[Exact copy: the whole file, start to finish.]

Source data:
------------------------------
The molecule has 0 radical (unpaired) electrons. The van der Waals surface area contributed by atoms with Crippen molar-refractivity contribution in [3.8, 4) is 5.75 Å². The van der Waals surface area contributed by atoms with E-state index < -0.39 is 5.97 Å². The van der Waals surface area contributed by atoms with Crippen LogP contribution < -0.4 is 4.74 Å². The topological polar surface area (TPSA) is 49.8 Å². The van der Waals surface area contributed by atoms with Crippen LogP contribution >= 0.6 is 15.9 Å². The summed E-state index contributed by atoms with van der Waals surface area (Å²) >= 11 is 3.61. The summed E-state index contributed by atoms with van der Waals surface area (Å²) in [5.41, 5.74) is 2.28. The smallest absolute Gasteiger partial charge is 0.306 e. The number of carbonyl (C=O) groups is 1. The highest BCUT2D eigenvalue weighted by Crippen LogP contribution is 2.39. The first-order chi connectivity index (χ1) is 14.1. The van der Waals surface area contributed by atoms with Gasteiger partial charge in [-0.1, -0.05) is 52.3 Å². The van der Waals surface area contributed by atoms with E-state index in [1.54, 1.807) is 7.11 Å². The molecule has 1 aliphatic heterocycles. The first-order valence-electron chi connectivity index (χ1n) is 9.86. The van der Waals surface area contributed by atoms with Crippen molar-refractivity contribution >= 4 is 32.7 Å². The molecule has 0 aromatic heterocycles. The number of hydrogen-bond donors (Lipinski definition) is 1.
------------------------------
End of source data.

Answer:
The molecule has 0 radical (unpaired) electrons. The van der Waals surface area contributed by atoms with Crippen molar-refractivity contribution in [3.8, 4) is 5.75 Å². The van der Waals surface area contributed by atoms with E-state index < -0.39 is 5.97 Å². The van der Waals surface area contributed by atoms with Crippen LogP contribution < -0.4 is 4.74 Å². The topological polar surface area (TPSA) is 49.8 Å². The van der Waals surface area contributed by atoms with Crippen LogP contribution >= 0.6 is 15.9 Å². The summed E-state index contributed by atoms with van der Waals surface area (Å²) >= 11 is 3.61. The summed E-state index contributed by atoms with van der Waals surface area (Å²) in [5.41, 5.74) is 2.28. The smallest absolute Gasteiger partial charge is 0.306 e. The number of carbonyl (C=O) groups is 1. The highest BCUT2D eigenvalue weighted by Crippen LogP contribution is 2.39. The first-order chi connectivity index (χ1) is 14.1. The van der Waals surface area contributed by atoms with Gasteiger partial charge in [-0.1, -0.05) is 52.3 Å². The van der Waals surface area contributed by atoms with E-state index in [1.54, 1.807) is 7.11 Å². The molecule has 1 aliphatic heterocycles. The first-order valence-electron chi connectivity index (χ1n) is 9.86. The van der Waals surface area contributed by atoms with Crippen molar-refractivity contribution >= 4 is 32.7 Å². The molecule has 0 aromatic heterocycles. The number of hydrogen-bond donors (Lipinski definition) is 1.